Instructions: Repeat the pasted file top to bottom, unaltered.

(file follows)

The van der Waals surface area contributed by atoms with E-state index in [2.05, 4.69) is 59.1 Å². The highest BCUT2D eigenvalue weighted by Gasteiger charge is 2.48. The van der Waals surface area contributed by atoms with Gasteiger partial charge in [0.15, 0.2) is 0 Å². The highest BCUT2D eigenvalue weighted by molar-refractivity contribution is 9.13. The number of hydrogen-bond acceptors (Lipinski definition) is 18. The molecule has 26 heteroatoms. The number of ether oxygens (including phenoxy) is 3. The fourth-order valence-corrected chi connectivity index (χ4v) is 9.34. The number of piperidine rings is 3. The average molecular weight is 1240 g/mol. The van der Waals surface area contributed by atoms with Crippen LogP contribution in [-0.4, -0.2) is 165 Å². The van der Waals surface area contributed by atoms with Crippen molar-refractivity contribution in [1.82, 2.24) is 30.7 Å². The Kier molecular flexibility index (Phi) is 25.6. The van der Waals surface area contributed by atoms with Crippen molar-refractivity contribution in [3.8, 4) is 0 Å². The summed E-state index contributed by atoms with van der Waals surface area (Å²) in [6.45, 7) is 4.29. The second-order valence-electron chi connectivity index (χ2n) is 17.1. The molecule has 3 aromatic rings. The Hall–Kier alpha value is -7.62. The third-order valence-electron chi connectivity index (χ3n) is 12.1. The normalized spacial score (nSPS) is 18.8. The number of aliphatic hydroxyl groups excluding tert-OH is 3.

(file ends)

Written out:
The van der Waals surface area contributed by atoms with E-state index in [2.05, 4.69) is 59.1 Å². The highest BCUT2D eigenvalue weighted by Gasteiger charge is 2.48. The van der Waals surface area contributed by atoms with Gasteiger partial charge in [0.15, 0.2) is 0 Å². The highest BCUT2D eigenvalue weighted by molar-refractivity contribution is 9.13. The number of hydrogen-bond acceptors (Lipinski definition) is 18. The molecule has 26 heteroatoms. The number of ether oxygens (including phenoxy) is 3. The fourth-order valence-corrected chi connectivity index (χ4v) is 9.34. The number of piperidine rings is 3. The average molecular weight is 1240 g/mol. The van der Waals surface area contributed by atoms with Crippen LogP contribution in [-0.4, -0.2) is 165 Å². The van der Waals surface area contributed by atoms with Crippen molar-refractivity contribution in [1.82, 2.24) is 30.7 Å². The Kier molecular flexibility index (Phi) is 25.6. The van der Waals surface area contributed by atoms with Crippen molar-refractivity contribution in [3.8, 4) is 0 Å². The summed E-state index contributed by atoms with van der Waals surface area (Å²) in [6.45, 7) is 4.29. The second-order valence-electron chi connectivity index (χ2n) is 17.1. The molecule has 3 aromatic rings. The Hall–Kier alpha value is -7.62. The third-order valence-electron chi connectivity index (χ3n) is 12.1. The normalized spacial score (nSPS) is 18.8. The number of aliphatic hydroxyl groups excluding tert-OH is 3.